But this neat little package makes even the worst of the films worth owning. Taking the lid off the box reveals four individually packaged Blu-ray discs and each disc contains more than five hours of special features. The bonus elements explore every facet of the film from start to finish with countless interviews with cast, directors and crew as well clips from each film, arranged in character profiles, documentaries, featurettes and director commentaries. Then there are extras like the Prince music videos for Batman Returns, which add another angle to the Batman experience. The high-def presentations of the pictures, particularly the first two that highlight all the varieties of darkness used, are stunning. Finally, a digital copy of Batman is included in the package.


Delgo is an epic tale of love, war and heroism all shoved into a 90-minute cartoon marketed towards children.

The winged Nohrin and the terrestrial Lockni grudgingly share the land of Jhamora; their mutual prejudices support a rigid divide. When Delgo (Freddie Prinze, Jr.), a reckless Lockni teenager, forms a forbidden friendship with the Nohrin princess Kyla (Jennifer Love Hewitt), hostilities between the two peoples escalate. This sets the stage for the exiled Empress Sedessa (Anne Bancroft) to exact her revenge and seize the throne. Suddenly, Delgo and his cowardly best friend Filo (Chris Kattan) must put aside their differences to join forces with a Nohrin general (Val Kilmer) and save Jhamora.

The magical world created by directors Marc Adler and Jason Maurer for these disagreeing factions is wonderful. The creatures that populate it are strange yet huggable – one even has the temperament of a canine. The Nohrin somewhat resemble the extraterrestrials of the ’80s sci-fi flick Alien Nation, while the Lockni are like large, smooth-skinned reptiles. The animation style, to some extent, resembles that of a video game; however, its colouring and overall look is far more brilliant.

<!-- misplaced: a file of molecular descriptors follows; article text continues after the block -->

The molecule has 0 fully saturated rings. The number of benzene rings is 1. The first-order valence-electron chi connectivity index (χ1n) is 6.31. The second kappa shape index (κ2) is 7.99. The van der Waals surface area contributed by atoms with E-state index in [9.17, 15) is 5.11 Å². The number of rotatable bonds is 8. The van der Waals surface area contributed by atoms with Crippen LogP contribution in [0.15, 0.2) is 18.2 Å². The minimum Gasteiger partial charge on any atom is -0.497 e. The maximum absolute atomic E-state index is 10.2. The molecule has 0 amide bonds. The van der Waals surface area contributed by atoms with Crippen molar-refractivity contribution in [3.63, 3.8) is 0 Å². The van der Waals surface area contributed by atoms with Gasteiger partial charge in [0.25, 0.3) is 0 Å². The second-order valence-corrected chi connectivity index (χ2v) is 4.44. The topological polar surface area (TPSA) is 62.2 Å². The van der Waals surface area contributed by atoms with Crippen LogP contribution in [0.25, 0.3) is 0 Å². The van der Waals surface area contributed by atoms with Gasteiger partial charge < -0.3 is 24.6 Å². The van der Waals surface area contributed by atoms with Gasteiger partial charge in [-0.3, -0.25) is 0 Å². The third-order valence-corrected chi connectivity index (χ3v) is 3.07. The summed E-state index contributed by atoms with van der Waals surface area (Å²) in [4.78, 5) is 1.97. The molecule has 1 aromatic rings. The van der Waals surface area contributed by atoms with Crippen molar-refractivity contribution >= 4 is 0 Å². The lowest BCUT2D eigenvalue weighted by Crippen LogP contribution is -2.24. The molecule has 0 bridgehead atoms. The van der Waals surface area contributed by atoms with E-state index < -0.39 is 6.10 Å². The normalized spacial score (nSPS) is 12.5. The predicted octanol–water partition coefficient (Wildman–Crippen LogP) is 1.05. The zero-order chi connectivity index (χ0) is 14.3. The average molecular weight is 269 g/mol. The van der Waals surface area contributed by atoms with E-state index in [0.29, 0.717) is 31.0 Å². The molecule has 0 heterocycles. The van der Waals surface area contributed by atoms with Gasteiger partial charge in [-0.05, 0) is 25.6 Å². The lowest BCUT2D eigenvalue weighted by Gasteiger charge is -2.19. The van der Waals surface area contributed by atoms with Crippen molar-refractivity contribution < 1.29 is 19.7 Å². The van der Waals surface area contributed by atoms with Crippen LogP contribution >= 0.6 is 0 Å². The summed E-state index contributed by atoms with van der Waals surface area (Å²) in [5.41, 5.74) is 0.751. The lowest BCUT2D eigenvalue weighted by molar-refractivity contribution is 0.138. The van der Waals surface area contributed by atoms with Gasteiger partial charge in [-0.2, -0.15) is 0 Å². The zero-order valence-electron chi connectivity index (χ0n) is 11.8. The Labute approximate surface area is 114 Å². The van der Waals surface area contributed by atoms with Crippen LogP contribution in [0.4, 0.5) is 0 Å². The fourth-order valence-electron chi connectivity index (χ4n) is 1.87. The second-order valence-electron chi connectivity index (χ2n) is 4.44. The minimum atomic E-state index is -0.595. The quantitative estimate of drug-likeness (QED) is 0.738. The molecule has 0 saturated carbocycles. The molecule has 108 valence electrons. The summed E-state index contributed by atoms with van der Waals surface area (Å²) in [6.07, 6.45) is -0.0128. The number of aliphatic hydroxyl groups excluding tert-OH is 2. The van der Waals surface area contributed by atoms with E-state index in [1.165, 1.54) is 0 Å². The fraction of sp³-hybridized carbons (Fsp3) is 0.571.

The list of talented actors who lent their voices to this project is quite impressive. In addition to those mentioned above, Malcolm McDowell, Lou Gossett, Jr., Michael Clarke Duncan, Eric Idle, Kelly Ripa and Burt Reynolds bring life to the characters of Delgo. Each of the performers’ intonations is well suited to the personalities they animate; Kattan and Idle are the only actors that sound like they use voices other than their natural ones.

The film’s messages are clear. It’s about overcoming cultural differences, cooperation, friendship and tolerance. The characters discover assumptions and judgement only cause further trouble. It’s impossible not to gain these lessons while watching. However, the lesson relating to mercy is somewhat muddied by succeeding events.

The history and characters are fairly complicated and the story unfolds rather slowly. It is a tale of epic proportions but the need to squeeze it into 90 minutes means none of the chapters are really given enough time to develop. The deaths feel passed over, the romance is awkward and swift, and conclusions are drawn quickly.

The result is a more-or-less enjoyable adventure that oddly feels both rushed and sluggish.